Last week the Academy Award Nominations were announced and there were nine movies nominated for Best Picture this year. I have seen only three of them so far but I am going to try and see all nine before the awards are announced on Feb. 26. Between now and then I will give my review of the movies nominated. I am going to start with the one I watched most recently and that was Moneyball, which is available now on DVD and VOD.
Moneyball based on the book of the same name is the true story about the 2002 Oakland Athletics and their General Manager Billy Beane (Brad Pitt). After losing to the New York Yankees in the 2001 playoffs, Oakland loses three of their star players to teams that have much higher payroll then the A's.
Forced to rebuild a team with very little money, Beane hires Yale graduate Peter Brand (Jonah Hill) to be his assistant. The two take a very unconventional approach to putting a team together. Instead of listening to scouts who have long been trusted in baseball, they decide to use math and statistics - a method known as sabermetrics or moneyball.
This method was very controversial, as players traditionally were selected based on the evaluation and gut feelings of scouts. Beane had many confrontations with the scouts about his player selections, but by using stats like on-base percentage (OBP), they are able to find players who normally would be overlooked for various reasons and are therefore undervalued and affordable.
As the season starts, the manager of the A's Art Howe (Philip Seymour Hoffman) refuses to use the new method to play the team and managers the team the conventional way. After forcing his hand to play the team the way he wants, Beane is able to see how well the new method works, culminating with a 20-game winning streak that broke the American League record, and then people start to come around to his methods.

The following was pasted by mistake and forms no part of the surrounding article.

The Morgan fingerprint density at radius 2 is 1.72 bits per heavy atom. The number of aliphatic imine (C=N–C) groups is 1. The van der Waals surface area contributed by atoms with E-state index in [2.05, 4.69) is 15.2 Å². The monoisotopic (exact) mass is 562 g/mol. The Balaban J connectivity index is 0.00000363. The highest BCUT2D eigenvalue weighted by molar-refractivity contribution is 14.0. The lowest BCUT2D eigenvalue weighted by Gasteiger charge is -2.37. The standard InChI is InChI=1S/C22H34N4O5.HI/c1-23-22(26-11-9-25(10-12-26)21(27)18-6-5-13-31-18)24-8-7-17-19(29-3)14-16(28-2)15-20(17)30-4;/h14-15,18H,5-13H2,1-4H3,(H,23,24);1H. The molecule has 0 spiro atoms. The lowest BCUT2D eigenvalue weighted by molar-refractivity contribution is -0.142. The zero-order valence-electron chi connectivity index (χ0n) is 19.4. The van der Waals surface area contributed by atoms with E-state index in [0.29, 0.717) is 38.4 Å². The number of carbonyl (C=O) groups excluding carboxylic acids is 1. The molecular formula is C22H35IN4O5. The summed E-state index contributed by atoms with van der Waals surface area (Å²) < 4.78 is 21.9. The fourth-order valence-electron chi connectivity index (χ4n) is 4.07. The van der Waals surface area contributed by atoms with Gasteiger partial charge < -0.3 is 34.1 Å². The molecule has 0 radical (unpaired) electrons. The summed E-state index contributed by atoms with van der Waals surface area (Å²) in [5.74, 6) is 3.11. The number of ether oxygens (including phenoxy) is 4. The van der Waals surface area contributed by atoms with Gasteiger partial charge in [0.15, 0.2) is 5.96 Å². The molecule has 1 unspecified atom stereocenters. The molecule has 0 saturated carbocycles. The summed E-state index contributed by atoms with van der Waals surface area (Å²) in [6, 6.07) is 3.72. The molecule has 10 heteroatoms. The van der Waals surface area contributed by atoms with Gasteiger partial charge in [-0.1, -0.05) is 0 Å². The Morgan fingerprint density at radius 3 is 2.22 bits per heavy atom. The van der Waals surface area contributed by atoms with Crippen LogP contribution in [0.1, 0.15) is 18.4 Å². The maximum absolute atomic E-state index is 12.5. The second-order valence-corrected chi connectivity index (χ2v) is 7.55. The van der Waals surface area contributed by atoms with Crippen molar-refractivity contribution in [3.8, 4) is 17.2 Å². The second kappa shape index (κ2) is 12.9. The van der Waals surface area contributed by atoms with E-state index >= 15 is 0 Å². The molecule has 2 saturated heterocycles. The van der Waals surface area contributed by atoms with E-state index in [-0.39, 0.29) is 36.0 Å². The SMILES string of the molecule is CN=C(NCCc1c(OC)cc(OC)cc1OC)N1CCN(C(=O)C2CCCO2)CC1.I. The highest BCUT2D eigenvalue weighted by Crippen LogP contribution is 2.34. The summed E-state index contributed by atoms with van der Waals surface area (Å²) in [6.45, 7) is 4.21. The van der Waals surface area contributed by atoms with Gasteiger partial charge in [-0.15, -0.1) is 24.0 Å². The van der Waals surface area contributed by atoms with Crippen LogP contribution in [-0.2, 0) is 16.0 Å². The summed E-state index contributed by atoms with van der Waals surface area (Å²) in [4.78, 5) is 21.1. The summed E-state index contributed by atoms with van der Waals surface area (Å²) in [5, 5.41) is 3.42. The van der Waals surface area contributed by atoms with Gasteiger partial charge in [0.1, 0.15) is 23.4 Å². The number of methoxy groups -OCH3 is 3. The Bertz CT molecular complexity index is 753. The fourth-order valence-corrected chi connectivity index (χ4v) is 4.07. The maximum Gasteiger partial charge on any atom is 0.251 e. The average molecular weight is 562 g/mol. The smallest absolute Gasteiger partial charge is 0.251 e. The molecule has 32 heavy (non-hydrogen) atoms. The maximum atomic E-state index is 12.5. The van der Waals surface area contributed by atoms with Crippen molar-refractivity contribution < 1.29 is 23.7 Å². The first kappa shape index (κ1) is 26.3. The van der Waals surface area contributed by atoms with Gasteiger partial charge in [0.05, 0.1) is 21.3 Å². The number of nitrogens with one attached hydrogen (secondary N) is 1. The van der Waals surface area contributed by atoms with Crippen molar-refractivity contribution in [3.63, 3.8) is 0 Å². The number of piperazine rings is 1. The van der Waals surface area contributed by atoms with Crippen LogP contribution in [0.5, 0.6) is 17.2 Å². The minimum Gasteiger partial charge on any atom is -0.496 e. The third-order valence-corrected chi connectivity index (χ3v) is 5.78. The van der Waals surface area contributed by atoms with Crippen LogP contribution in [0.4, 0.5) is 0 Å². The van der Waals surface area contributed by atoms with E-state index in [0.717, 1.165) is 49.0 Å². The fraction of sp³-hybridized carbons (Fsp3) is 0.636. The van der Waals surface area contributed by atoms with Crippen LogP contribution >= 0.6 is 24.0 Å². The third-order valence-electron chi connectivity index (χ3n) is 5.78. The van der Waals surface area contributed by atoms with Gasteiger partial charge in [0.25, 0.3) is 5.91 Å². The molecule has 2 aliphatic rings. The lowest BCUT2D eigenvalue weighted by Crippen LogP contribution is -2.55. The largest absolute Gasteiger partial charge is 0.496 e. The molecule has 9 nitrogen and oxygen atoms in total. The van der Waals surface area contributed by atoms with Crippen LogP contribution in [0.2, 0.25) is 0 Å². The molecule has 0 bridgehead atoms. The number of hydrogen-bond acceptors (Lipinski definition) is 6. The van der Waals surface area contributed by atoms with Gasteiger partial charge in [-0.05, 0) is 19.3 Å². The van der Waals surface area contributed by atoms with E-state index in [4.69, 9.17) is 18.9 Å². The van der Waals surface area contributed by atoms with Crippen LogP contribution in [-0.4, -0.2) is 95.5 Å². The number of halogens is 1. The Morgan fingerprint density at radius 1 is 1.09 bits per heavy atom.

For a movie about baseball and statistics it is not as boring as it sounds. The script written by previous Academy Award winners Stephen Zaillian (Schindler’s List) and Aaron Sorkin (The Social Network) manages to find a personal story about Billy Beane from a book that is mostly about math. Aaron Sorkin brings his trademark snappy dialogue seen on shows like The West Wing to Billy Beane and his confrontations but there are also more subtle moments like when Beane is with his daughter.
The acting is also top notch. While it is not surprising to see Brad Pitt give a great performance, it was a pleasant surprise to see Jonah Hill in a more serious role. Known for his over-the-top comedies like Superbad, here he plays a more normal guy who doesn't really fit in. While Philip Seymour Hoffman is usually great, here he is underused. As Art Howe he is not given much to do besides look depressed. It seemed like a wasted role for a talent like his.
While the movie doesn't have many big climatic scenes and some might think it is a little slow, I think the David vs. Goliath struggle resonates with people. Overall, I really enjoyed this movie and think it will be ranked as one of the best baseball movies alongside The Natural and Field of Dreams.
Besides Best Picture, Moneyball was also nominated for Best Editing, Best Sound Mixing, Best Adapted Screenplay for Aaron Sorkin and Stephen Zaillian, Best Actor for Brad Pitt, and Best Supporting Actor for Jonah Hill. I think its best chance of winning will be for Best Adapted Screenplay.